Worn Edges

Worn Edges

WORN EDGES is a tool I created in 2013 that allows the user to generate a worn look (amongst other things) for their props. It is written as a Unity3D editor extension (as such it only works within unity).
I wrote a small post on it when it was early in development, you can see it here.

Tori, before and after using the WORN EDGES tool

It works by generating a lot of different maps, which get combined into a single “combined map”, which details the level of wornness for each pixel of the texture. This combined map is in turn used to alter the original, clean, texture.

a simple example of the principle
a simple example of the principle

The tool can create a lot of different maps:

  • 3d, 2d and 1d noise map
  • sharpness map
  • ambient occlusion map
  • directional occlusion map
  • angle falloff map
  • distance map
  • wood map
  • mask map

How these maps are created and combined is fully customizable, to create the effect the user desires.
As such, it can create more than just a worn edges look (see screenshot below).
tikis with different maps

In general, for just a worn edges look, only the 3d noise, ambient occlusion and sharpness maps are used. The other maps are generally for more specific effects (see screenshot above).

The models this tool is used on should have a clean UV layout, without overlapping triangles (although symmetrical or otherwise identical geometry can often share uv-space without a problem). But it can also bake everything to a 2nd set of UVs, for example the auto-generated lightmap UVs (that is often used in Unity3D). As such you can actually also use this to bake multiple textures with overlapping UVs into a single texture that uses these 2nd UVs.

wooden - worn edges
ball_variations 2_ballDevelopment
worn (edges) (worn) edges

It’s available on the Unity Asset Store.

Here’s a relatively recent (at the time of writing) demonstration movie:

and here’s an older demonstration (a bit outdated, but still relevant):
(Unfortunately though, it is kind of slow)




SNOWIFY is a tool I created early 2013 that allows the user to generate thick packs of snow on any prop.
For when a simple snow shader isn’t enough.

It started of as a hobby project; I had just had to make a snow level for work (more precisely, a snowed version of an existing level), for which I had created a couple of simple snow shaders (using the angle of the surface normal to determine snowiness).
But when making that level, I found that in some cases it would have looked better if the snow had a volume, rather than being flat.
So afterwards I came up with an idea to create snow meshes based on the mesh of the object it was resting on, and started working on a tool to do that in my spare time.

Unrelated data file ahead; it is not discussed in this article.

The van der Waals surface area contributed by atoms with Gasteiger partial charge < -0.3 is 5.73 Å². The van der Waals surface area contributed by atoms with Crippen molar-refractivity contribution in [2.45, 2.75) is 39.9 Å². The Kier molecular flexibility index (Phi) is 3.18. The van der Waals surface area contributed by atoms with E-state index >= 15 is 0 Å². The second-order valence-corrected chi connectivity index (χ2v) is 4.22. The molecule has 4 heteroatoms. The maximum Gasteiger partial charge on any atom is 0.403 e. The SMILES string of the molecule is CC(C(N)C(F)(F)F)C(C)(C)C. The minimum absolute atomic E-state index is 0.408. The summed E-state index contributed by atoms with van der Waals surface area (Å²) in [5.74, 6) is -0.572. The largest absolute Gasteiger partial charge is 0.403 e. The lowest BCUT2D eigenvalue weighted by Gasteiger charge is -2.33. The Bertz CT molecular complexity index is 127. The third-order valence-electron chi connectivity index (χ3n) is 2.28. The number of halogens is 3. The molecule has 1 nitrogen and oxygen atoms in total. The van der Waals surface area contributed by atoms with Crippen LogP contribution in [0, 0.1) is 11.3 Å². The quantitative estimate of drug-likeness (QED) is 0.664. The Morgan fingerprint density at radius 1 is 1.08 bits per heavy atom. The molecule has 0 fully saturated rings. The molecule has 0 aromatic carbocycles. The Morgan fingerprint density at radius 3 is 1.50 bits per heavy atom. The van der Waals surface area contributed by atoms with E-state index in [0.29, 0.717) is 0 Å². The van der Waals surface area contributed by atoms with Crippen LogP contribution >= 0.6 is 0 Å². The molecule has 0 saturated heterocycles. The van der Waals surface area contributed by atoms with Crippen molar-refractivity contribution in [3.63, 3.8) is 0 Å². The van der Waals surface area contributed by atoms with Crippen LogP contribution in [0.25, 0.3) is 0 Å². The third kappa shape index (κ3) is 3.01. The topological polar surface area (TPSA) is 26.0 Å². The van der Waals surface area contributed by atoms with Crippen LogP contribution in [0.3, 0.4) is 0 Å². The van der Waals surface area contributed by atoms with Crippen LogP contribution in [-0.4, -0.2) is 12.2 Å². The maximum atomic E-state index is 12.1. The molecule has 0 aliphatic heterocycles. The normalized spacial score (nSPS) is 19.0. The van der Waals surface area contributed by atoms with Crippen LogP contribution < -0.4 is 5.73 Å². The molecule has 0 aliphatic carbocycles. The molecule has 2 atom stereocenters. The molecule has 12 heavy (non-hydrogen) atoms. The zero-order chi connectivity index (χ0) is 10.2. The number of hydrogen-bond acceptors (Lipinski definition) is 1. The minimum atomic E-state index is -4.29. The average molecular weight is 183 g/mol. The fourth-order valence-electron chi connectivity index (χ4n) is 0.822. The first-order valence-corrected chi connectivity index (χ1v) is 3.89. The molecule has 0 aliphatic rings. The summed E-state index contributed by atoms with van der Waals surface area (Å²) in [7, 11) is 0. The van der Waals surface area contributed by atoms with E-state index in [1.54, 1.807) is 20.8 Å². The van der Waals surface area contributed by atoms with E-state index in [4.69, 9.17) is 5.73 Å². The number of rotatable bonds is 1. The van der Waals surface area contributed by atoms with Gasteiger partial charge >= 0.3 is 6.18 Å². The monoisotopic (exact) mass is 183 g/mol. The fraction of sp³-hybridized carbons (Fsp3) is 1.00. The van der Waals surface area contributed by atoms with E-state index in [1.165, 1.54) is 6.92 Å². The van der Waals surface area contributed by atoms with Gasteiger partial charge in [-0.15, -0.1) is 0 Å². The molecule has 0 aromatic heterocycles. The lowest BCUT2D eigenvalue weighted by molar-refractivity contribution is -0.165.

Since I nowadays work primarily in the Unity3D engine, I made this tool for use in Unity.

houses with snow

The tool allows for complete control over the snow’s thickness, angle, direction, material, smoothness, and various other settings.
The snow meshes are also automatically unwrapped and textured.

jeep with snow

It’s available on the Unity Asset Store.



Snowify was used by Hinterland Studios for the creation of their game “The Long Dark”:
(it’s being listed as one of their favorite packages from the Unity Asset Store)

Procedural “Worn Edge”-effect

When texturing some sort of metallic object (a machine, weapon, robot,…),
it’s often a good idea to make the edges a bit worn off, otherwise it looks to clean, and it just makes the object more interesting.

worn-edges example (not made by me)

The way I was taught to do this, was by painting it manually on the texture.
But I always felt this to be kind of a hassle, as these worn edges are often on UV-seams, making it more difficult to paint correctly than anywhere else on the textures.
And it just always seemed to me that this could perfectly be generated procedurally,
as the location and look of a worn edge is more of a technical thing, rather than a design chose.
Like ambient occlusion, you can paint that aswell, but most often you’re better of baking procedural ambient occlusion.

A couple of weeks ago I finally started making something to do this.

I created an editor extension in Unity3D, that allows you to generate worn edges and bake it into a texture.

Here’s an example:

Both the rust/dirt and the worn edges (middle and right) where created by my tool.

My first idea was to make this a tool in Blender, but I’m not familiar with Python, and so I wanted to test some things in Unity first. But before I knew it, I had already created the whole outline of how to make it in Unity in my head.
So I started making it in Unity instead, and to my suprise, the development of it went extremely smooth, everything worked as expected, even the things I had to invent on the spot.

The editor extension and a test object in Unity.

Now the tool does have it’s restrictions (for example: it currently only works on hard/sharp edges), but if you keep these in mind it works great IMO.

I’m planning on putting it on the Unity Asset Store,
I still have to make some documentation and screenshots and stuff, those things tend to take way more time than intended. 😦
But other than that, it’s as good as finished. 🙂


Now available on the Asset Store:

More info: